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- The most widely planted grape in Italy is Sangiovese, a high-acid grape with moderate to high tannins, apparent earthiness and subtle fruit. It is thought to have originated in Tuscany and its name, which translates to "blood of Jove," leads historians to believe it may date all the way back to the Etruscan period, though historical mentions only go as far back as the early 1700s. Though planted all over modern Italy, the most significant wines made from Sangiovese still come from Tuscany: Chianti and Brunello di Montalcino. Sangiovese must make up 75% of a blend from the Chianti DOCG t be labeled as such, traditionally allowing for Canaiolo, Trebbiano and Malvasia for the remainder, though more recently small proportions of Cabernet Sauvignon or Merlot have been allowed. In Brunello di Montalcino the wine must be made entirely of Sangiovese. Prugnolo is Montepulciano's name for Sangiovese, and it is used there for the Vino Nobile di Montepulciano wines. In the DOC of Carmignano Sangiovese can be blended with 20% Cabernet Sauvignon. There are also Super Tuscans, IGT wines that blend Sangiovese with large proportions of Cabernet or Merlot. Elsewhere in Italy it is a workhorse grape, though it does find some success (though not the longevity) in the Montefalco and Torgiano wines of Umbria as well as the foundation of Rosso Piceno and a significant element of Rosso Conero from the Marches. Like Nebbiolo, Sangiovese has struggled to find footing outside of Italy, though in recent years California wineries have been having better fortune with grape plantings in the Sierra Foothills/El Dorado County, as well as Sonoma County and the Central Coast.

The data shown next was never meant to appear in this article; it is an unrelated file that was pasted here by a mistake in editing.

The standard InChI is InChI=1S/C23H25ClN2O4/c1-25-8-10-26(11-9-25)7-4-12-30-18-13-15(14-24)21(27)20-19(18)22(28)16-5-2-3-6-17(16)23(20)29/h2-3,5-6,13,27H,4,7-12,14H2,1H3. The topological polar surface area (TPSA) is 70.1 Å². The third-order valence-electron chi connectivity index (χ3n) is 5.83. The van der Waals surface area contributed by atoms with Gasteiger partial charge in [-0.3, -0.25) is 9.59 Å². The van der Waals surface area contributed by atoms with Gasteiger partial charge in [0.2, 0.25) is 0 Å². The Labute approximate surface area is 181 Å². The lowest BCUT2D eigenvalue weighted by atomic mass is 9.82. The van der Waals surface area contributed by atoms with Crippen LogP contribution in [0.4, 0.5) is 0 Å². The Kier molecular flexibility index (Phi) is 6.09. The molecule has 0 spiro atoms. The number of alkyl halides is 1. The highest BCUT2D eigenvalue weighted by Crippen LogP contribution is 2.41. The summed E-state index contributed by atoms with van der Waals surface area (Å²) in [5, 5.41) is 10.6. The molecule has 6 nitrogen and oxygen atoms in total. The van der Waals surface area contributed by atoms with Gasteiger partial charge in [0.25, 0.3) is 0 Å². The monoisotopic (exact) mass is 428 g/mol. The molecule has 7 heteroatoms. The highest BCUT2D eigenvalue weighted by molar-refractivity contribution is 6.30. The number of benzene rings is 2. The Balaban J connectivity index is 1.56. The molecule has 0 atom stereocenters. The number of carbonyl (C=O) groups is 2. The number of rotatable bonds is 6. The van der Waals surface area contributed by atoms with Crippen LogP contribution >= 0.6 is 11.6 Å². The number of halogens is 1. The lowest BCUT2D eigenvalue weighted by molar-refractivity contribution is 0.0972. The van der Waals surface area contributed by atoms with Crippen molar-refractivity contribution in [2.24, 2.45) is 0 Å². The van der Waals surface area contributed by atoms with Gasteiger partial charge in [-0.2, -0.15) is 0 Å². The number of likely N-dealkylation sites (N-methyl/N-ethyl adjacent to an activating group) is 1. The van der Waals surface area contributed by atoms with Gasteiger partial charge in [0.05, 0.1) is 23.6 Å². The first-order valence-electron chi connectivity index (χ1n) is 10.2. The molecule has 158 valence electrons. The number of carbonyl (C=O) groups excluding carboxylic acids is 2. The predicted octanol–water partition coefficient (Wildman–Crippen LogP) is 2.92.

- Once named Enotria for its abundant vineyards, Italy (thanks to the ancient Greeks and Romans) has had an enormous impact on the wine world. From the shores of Italy, the Romans brought grapes and their winemaking techniques to North Africa, Spain and Portugal, Germany, France, the Danube Valley, the Middle East and even England. Modern Italy, which didn't actually exist as a country until the 1870s, once produced mainly simple, everyday wine. It wasn't until the 1970s that Italy began the change toward quality. The 1980s showed incredible efforts and a lot of experimentation. The 1990s marked the real jump in consistent quality, including excellence in many Region that had been indistinct for ages. The entire Italian peninsula is seeing a winemaking revolution and is now one of the most exciting wine Region in the world. For our entire Italian wine selection, click here. Click for a list of bestselling items from all of Italy.


Specific Appellation:

Brunello di Montalcino

- Made from 100% Sangiovese grapes from a specific clone called "Brunello" in the town of Montalcino. Situated in the southwestern part of Tuscany the town of Montalcino sits on a ridge about 400 feet above the Eastern plain. This ridge divides the region into three diverse growing areas. The northeastern part produces wines with brighter fruit, more cherry and high tone notes and somewhat leaner body. The southeastern portion often referred to, as the "Golden Triangle" is the home of Biondi Santi, the family who invented Brunello and championed its production for half a century before anyone else. This region produces wines with rich body, deep ripe cherry to plum fruit with lots of earth and spice. The third portion is the southwesterly facing slope which is the warmest (hence the ripest grapes), consistently producing wines with more breadth and richness. At the turn of this century, there were more than 150 growers who produce the 233,000 cases annually from the 2863 acres inscribed to Brunello.
Alcohol Content (%): 13.5